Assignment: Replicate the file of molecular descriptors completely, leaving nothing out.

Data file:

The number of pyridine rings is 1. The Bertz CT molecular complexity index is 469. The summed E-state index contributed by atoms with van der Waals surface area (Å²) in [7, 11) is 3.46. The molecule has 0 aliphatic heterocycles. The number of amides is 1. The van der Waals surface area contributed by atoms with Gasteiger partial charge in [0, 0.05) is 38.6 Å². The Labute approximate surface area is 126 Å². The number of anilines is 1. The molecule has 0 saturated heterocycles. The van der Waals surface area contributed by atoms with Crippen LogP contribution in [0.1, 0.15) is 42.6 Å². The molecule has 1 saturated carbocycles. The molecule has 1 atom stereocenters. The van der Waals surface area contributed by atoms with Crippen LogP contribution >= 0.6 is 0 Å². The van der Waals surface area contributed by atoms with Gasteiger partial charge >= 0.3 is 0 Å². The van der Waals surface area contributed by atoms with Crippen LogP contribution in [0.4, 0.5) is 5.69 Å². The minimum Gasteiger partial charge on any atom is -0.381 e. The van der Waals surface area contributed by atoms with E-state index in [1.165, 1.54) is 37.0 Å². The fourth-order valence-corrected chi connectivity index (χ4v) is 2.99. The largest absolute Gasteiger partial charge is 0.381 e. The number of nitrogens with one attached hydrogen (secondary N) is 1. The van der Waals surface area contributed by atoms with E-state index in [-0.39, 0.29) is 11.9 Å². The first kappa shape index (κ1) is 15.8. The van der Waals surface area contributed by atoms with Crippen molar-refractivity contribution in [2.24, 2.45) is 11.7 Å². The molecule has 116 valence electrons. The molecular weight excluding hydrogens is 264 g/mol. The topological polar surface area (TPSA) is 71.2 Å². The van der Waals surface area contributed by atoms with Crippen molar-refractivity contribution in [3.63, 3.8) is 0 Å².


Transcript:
The number of pyridine rings is 1. The Bertz CT molecular complexity index is 469. The summed E-state index contributed by atoms with van der Waals surface area (Å²) in [7, 11) is 3.46. The molecule has 0 aliphatic heterocycles. The number of amides is 1. The van der Waals surface area contributed by atoms with Gasteiger partial charge in [0, 0.05) is 38.6 Å². The Labute approximate surface area is 126 Å². The number of anilines is 1. The molecule has 0 saturated heterocycles. The van der Waals surface area contributed by atoms with Crippen LogP contribution in [0.1, 0.15) is 42.6 Å². The molecule has 1 saturated carbocycles. The molecule has 1 atom stereocenters. The van der Waals surface area contributed by atoms with Crippen LogP contribution >= 0.6 is 0 Å². The van der Waals surface area contributed by atoms with Gasteiger partial charge >= 0.3 is 0 Å². The van der Waals surface area contributed by atoms with Crippen LogP contribution in [0.4, 0.5) is 5.69 Å². The minimum Gasteiger partial charge on any atom is -0.381 e. The van der Waals surface area contributed by atoms with E-state index in [1.165, 1.54) is 37.0 Å². The fourth-order valence-corrected chi connectivity index (χ4v) is 2.99. The largest absolute Gasteiger partial charge is 0.381 e. The number of nitrogens with one attached hydrogen (secondary N) is 1. The van der Waals surface area contributed by atoms with E-state index in [-0.39, 0.29) is 11.9 Å². The first kappa shape index (κ1) is 15.8. The van der Waals surface area contributed by atoms with Crippen molar-refractivity contribution in [2.24, 2.45) is 11.7 Å². The molecule has 116 valence electrons. The molecular weight excluding hydrogens is 264 g/mol. The topological polar surface area (TPSA) is 71.2 Å². The van der Waals surface area contributed by atoms with Crippen molar-refractivity contribution in [3.63, 3.8) is 0 Å².